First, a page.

By Tracy Steffenson
While the official start of summer is June 20 this year, the Pushmataha County area has already been experiencing elevated heat levels with much more still to come.
The hot days of summer are not something to be taken lightly. According to the Center for Disease Control, more than 500 Americans die from heat-related illnesses each year. By contrast the average mortality rate in the United States from tornadoes, earthquakes and floods together is less than 200.
There are those individuals who suffer in high-level temperatures because they are unable to cool down.
The human body has a cooling mechanism where it will sweat to bring the body temperature down but others are unable to produce the needed sweat because their body temperature rises so quickly.
People here, of course, are used to hot weather, but here are some tips to keep in mind when trying to beat the summer heat.
First of all, stay indoors and in an air-conditioned environment as much as possible unless you're sure you have a high tolerance for heat.
Drink plenty of fluids, but avoid beverages that contain alcohol, caffeine and ones that are saturated with sugar.
Eat more frequently, but make sure your meals are balanced and light. Check frequently on folks who are elderly, ill or may need help. And if you feel you might need help, arrange to have family, friends or neighbors check in with you at least twice a day throughout times of hot weather.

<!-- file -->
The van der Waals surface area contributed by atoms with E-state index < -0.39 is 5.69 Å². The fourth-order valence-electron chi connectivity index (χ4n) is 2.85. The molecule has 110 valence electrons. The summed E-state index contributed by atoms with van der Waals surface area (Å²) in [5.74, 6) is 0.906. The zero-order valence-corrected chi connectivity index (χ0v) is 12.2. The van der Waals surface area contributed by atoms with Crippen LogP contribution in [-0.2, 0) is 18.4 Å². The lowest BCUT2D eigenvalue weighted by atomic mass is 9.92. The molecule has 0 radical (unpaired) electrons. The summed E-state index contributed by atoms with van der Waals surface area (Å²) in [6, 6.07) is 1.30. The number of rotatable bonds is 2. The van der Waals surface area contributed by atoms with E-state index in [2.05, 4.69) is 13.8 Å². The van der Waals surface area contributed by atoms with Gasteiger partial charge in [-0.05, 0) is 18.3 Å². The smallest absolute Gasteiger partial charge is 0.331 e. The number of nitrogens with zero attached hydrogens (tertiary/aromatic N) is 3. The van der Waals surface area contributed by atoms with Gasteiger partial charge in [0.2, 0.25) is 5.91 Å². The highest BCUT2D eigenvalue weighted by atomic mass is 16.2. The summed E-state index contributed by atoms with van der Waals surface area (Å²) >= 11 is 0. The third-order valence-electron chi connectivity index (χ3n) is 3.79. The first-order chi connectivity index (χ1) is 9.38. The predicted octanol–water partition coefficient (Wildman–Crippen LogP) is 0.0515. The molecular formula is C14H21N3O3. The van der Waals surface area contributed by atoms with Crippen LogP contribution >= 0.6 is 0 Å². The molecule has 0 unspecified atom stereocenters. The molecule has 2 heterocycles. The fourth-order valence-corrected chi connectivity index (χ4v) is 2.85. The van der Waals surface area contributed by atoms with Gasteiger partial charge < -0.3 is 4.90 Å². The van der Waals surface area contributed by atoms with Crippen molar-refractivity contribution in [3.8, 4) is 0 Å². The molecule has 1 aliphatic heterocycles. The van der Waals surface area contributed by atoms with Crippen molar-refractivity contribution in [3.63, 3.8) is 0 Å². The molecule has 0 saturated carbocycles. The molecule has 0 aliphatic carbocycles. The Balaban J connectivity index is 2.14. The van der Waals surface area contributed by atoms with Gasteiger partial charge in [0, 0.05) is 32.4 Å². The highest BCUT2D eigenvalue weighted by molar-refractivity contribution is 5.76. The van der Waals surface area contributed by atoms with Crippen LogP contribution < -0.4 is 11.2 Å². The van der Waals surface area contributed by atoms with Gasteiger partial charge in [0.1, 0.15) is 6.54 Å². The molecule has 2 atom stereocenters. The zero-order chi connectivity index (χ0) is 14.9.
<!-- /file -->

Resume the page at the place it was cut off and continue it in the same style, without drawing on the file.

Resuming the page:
Cover windows that receive morning or afternoon sun. Awnings or louvers can reduce the heat entering a house by a much as 80 percent.
If you can't stand to be cooped up in a house all day, plan strenuous activities for early or late in the day. Take frequent breaks when working outside.
Dress right. Wear a wide-brimmed hat and loose-fitting clothes when you're outside.
Avoid getting sunburned. It slows the skins ability to cool off. Use a sunscreen lotion with a high sun protection factor (SPF) rating.
Skin cancers are most common in people with lighter skin tones. There are three common skin cancers — basal cell carcinoma, squamous cell carcinoma and melanoma.
And don't make the mistake so many people do and take a cool shower immediately after coming in from hot temperatures. That can result in hypothermia, especially for very young or the elderly.
Never leave people or pets sitting in a hot car, which could be fatal. Every year the nation records people and pets, which have died as a result.
Like with people, hot, humid weather can fatal for household pets left in cars or chained outside. They can suffer brain damage, heat strokes or even die in such situations. Temperatures in a parked car can quickly reach more than 120 degrees, even with the windows partially opened.
Make sure your animals have plenty of shade, and cool, fresh water to drink. Don't leave older pets, pets with health problems or short-nose dogs, like pugs—outside in the heat.
Heavy panting, glazed eyes, vomiting, staggering or an unsteady gait, rapid pulse and a deep red or purple tongue are signs associated with heat stress. If your pet exhibits any of these symptoms, you need to lower its body temperature immediately by getting your animal in the shade and letting him drink cool, but not ice, water.